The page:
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Tag Archives: Political Economy

Consumer Sovereignty: A Response to Greg Autry

Should public policy favor producers at the expense of consumers? A few days ago, I was involved in a short Twitter conversion with Greg Autry that touched this subject. Professor Autry is the co-author, with Peter Navarro, of Death by China (2011). (A recent article of mine in Regulation says more about this book.) I had mentioned that tariffs hurt the consumers of the country in which they are imposed. The essence of Autry’s response was: You also continue the...

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A Retreat from Reason (with an Aside from Rothbard)

People who were living at the time of the Enlightenment did not know that, although the enlightened ones sensed that something was happening. Of course, their precursors did not know they lived in the “Renaissance” or the “Dark Ages.” (On the Scottish Enlightenment, see adamsmithworks.org.) Similarly, we have problems characterizing the times we are living in, and even more what will follow—and which labels future historians will use. But there are troubling...

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Gratis Is Not Great

Almost every psychologically normal human is delighted to here about products everyone can enjoy free of charge.  “The school are free!”  “Health care is free!”  “Lunch is free!” According to basic welfare economics, however, gratis goods are almost automatically inefficient.  Unless the marginal social cost of the product miraculously happens to be zero, setting a price of zero leads to socially wasteful behavior. So what makes “free” so beloved?  The simplest...

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Of Oil Prices and Government Power

Positive economics does not tell us what the price of oil should be, although it does teach much about the factors that determine it. Normative economics or welfare economics suggests that this price should be determined by competitive markets, which will put oil production somewhere on society’s production possibility frontier (PPF). This way, as much of oil as possible will be produced given the production of all other goods and services. In a competitive economy...

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Liberty, Authority, and Giuliani

A Newsweek story claims that Rudy Giuliani, the former mayor of New York City and current lawyer of the U.S. President, has long-standing and suspicious ties to the Russian oligarchy, including with respect to money laundering. I don’t know if this is true or not. And let me add that money laundering laws, which did not exist half a century ago, certainly represent a strong advance of the Surveillance State and a general threat to individual liberty. From this point...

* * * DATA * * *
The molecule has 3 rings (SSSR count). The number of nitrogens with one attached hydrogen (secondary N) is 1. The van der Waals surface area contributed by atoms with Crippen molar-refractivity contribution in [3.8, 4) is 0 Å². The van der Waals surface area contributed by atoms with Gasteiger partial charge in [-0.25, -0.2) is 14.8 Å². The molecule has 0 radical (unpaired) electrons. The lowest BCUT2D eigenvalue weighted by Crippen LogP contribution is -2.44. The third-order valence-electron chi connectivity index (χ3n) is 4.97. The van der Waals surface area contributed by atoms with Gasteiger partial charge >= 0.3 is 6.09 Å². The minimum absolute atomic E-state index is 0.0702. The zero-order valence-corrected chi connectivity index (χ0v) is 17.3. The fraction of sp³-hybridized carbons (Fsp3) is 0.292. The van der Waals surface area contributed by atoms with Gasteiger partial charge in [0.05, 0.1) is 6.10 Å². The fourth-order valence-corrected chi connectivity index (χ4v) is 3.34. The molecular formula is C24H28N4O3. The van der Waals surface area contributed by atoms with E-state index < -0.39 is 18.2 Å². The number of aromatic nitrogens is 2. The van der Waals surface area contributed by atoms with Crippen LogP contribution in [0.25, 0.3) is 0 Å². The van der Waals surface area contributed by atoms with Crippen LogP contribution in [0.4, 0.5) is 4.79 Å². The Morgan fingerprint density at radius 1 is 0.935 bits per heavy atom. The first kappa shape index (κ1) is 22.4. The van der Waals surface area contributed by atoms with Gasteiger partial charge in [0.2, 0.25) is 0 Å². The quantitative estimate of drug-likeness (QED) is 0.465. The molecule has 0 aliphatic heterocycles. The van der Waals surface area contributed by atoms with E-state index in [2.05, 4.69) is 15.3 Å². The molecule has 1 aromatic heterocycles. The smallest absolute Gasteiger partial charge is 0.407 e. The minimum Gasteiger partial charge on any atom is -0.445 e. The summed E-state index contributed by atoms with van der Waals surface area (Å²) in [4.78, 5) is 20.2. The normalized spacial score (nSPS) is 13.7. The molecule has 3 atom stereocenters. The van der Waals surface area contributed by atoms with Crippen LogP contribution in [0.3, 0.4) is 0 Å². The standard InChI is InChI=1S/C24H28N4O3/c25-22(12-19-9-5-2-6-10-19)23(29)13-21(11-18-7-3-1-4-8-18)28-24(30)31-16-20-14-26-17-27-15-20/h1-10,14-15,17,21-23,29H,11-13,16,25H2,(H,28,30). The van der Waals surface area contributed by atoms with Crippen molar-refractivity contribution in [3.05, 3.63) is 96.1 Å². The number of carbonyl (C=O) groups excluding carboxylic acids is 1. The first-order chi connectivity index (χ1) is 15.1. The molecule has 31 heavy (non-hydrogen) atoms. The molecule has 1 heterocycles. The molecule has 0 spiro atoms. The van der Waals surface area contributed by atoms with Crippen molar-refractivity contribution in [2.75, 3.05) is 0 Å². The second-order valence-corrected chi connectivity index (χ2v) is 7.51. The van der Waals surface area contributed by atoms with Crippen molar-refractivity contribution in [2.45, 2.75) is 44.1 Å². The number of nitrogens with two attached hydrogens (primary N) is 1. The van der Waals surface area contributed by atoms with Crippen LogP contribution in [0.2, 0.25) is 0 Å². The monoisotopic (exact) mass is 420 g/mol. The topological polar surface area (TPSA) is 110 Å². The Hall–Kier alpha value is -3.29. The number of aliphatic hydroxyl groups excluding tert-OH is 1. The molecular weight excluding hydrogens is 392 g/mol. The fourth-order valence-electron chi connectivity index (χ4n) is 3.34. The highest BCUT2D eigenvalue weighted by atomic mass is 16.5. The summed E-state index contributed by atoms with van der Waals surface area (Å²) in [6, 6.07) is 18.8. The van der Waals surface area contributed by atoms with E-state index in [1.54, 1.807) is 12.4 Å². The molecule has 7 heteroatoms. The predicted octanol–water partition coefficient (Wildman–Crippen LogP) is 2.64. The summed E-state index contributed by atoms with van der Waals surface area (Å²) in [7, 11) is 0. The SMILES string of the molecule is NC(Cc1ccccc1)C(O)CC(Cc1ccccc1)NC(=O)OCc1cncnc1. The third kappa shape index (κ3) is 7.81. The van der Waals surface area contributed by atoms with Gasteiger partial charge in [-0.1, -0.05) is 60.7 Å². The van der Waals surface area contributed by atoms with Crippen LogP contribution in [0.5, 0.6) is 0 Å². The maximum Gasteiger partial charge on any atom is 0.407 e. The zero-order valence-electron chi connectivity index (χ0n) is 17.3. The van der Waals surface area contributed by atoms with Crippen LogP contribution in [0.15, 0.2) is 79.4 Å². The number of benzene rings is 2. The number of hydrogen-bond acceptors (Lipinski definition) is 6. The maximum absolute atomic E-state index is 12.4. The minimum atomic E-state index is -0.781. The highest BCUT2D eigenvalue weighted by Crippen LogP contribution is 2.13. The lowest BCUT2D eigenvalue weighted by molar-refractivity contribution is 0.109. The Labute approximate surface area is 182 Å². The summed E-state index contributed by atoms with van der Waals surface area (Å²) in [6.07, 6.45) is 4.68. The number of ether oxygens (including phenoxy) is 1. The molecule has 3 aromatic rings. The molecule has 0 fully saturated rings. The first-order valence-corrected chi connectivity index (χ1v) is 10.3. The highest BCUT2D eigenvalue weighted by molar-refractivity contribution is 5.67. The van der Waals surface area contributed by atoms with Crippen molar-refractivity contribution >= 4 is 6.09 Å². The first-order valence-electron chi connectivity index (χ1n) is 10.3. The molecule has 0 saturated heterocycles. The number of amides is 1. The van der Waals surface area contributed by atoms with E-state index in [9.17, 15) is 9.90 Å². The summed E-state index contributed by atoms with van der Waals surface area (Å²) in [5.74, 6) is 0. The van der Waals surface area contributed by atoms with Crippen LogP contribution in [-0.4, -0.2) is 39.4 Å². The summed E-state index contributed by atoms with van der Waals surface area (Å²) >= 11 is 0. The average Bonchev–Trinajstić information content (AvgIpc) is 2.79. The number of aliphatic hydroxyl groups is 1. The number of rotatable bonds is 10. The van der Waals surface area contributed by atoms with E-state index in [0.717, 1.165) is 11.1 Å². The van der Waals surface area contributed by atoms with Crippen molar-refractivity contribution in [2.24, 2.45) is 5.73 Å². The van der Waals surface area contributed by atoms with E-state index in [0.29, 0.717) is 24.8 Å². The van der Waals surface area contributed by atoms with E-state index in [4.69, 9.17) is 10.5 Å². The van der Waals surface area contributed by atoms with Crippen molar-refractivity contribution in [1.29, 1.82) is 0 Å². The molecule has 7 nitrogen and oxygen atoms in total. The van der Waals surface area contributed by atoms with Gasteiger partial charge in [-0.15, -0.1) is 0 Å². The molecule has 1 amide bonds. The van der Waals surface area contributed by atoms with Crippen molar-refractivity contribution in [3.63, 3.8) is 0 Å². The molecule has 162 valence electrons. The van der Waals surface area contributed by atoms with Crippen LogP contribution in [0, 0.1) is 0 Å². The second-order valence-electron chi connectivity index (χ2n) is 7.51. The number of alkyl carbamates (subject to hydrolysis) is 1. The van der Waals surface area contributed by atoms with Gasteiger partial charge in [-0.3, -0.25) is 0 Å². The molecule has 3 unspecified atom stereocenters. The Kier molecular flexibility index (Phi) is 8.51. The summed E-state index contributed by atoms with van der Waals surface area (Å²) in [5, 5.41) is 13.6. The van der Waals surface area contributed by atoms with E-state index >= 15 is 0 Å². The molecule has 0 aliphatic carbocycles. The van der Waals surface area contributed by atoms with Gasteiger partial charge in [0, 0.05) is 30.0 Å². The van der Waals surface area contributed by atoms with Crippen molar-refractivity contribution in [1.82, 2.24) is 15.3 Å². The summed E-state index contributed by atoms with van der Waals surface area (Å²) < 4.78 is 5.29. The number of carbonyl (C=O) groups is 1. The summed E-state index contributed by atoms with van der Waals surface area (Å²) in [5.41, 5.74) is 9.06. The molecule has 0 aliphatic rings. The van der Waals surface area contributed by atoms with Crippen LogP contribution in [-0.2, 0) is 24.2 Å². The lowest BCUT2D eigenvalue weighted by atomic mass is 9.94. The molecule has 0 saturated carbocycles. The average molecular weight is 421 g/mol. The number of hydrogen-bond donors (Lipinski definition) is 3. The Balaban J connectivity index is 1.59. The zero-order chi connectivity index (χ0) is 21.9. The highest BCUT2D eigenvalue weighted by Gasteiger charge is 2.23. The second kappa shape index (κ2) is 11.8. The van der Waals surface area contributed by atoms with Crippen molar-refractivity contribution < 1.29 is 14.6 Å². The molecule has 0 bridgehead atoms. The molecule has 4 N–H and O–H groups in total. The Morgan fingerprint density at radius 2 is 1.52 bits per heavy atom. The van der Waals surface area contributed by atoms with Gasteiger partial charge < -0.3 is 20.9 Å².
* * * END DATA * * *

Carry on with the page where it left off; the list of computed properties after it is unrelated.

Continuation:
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You have them… Robots Don’t

Millions of jobs are going unfilled in the United States right now with shortages in the trades profession; blue collar jobs like plumbers, pipefitters and welders among others. The basic body movements required of mechanics and electricians, among others, simply cannot yet be replicated by machines. Some question if they ever will ever be eliminated entirely. At present and for the first time there are more jobs available than people out of work. Author Jay...

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Wisdom from Mark Littlewood

In the last issue of Economic Affairs, Mark Littlewood, the Director-General of the IEA in London, offers his blueprint for arguing a stronger case for free markets in the contemporary world. Mark quotes (approvingly!) Tony Benn, “every generation has to fight the same battles again and again for there is no final victory and no final defeat”. The so-called “battle of ideas”, a metaphor dear to Littlewood’s predecessor John Blundell, is never over. And our current...

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Open Borders as Global Justice: Sowell Edition

Immigration laws don’t merely allow discrimination; they require it.  As the result, such laws are deeply anti-meritocratic.  Employers may be allowed to hire the best citizen for the job, but not the best person. Even more strikingly, the injustice ripples down through the generations.  When you trap a foreign-born father in a Third World country, you don’t just stunt his prospects; you stunt his children’s prospects as well.  Indeed, this physical and mental...

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Enemy of the People

There are good reasons to criticize “the media.” They generally espouse collectivist values in the sense that they favor collective or political choices over individual choices. This bias likely corresponds to the vague beliefs of the majority of the population. Not surprisingly, the media give their customers what they want. (The financial press is less prone to popular biases because it sells something else than entertainment and confirmation bias; it sells...

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The Siren of Democratic Fundamentalism

In an otherwise outstanding primer on Scandinavian economic policy, Timothy Taylor remarks: I won’t try to make the case here either for or against the Scandinavian model of capitalism. Strong majorities of people living in those countries seem to like the tradeoffs, which is all the justification that is needed. “All the justification that is needed”?!  Frankly, this is a textbook case of what I call “democratic fundamentalism.” Almost all economists, regardless of...

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